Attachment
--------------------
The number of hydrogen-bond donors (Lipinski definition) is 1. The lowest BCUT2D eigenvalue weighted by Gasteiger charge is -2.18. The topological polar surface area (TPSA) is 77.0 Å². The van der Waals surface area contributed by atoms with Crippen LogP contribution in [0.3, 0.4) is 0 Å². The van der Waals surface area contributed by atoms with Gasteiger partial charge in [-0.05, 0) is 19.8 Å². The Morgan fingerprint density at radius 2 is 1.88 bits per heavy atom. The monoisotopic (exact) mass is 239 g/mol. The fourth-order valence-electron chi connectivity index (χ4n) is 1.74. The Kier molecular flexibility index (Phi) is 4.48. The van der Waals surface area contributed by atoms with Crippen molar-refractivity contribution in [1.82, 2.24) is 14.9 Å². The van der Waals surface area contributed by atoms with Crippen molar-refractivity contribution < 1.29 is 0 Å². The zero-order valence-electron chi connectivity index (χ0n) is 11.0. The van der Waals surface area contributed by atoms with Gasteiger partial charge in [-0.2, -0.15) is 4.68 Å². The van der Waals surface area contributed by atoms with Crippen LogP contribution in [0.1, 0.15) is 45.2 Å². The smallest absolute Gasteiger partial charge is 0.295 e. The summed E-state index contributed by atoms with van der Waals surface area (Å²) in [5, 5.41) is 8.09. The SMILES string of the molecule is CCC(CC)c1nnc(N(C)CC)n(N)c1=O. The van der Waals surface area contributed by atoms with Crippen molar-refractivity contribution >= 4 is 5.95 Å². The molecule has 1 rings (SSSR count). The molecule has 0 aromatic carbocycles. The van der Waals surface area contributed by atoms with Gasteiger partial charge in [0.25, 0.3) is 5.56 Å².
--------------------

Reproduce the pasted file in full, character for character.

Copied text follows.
The number of hydrogen-bond donors (Lipinski definition) is 1. The lowest BCUT2D eigenvalue weighted by Gasteiger charge is -2.18. The topological polar surface area (TPSA) is 77.0 Å². The van der Waals surface area contributed by atoms with Crippen LogP contribution in [0.3, 0.4) is 0 Å². The van der Waals surface area contributed by atoms with Gasteiger partial charge in [-0.05, 0) is 19.8 Å². The Morgan fingerprint density at radius 2 is 1.88 bits per heavy atom. The monoisotopic (exact) mass is 239 g/mol. The fourth-order valence-electron chi connectivity index (χ4n) is 1.74. The Kier molecular flexibility index (Phi) is 4.48. The van der Waals surface area contributed by atoms with Crippen molar-refractivity contribution in [1.82, 2.24) is 14.9 Å². The van der Waals surface area contributed by atoms with Crippen molar-refractivity contribution < 1.29 is 0 Å². The zero-order valence-electron chi connectivity index (χ0n) is 11.0. The van der Waals surface area contributed by atoms with Gasteiger partial charge in [-0.2, -0.15) is 4.68 Å². The van der Waals surface area contributed by atoms with Crippen LogP contribution in [0.1, 0.15) is 45.2 Å². The smallest absolute Gasteiger partial charge is 0.295 e. The summed E-state index contributed by atoms with van der Waals surface area (Å²) in [5, 5.41) is 8.09. The SMILES string of the molecule is CCC(CC)c1nnc(N(C)CC)n(N)c1=O. The van der Waals surface area contributed by atoms with Crippen molar-refractivity contribution >= 4 is 5.95 Å². The molecule has 1 rings (SSSR count). The molecule has 0 aromatic carbocycles. The van der Waals surface area contributed by atoms with Gasteiger partial charge in [0.25, 0.3) is 5.56 Å².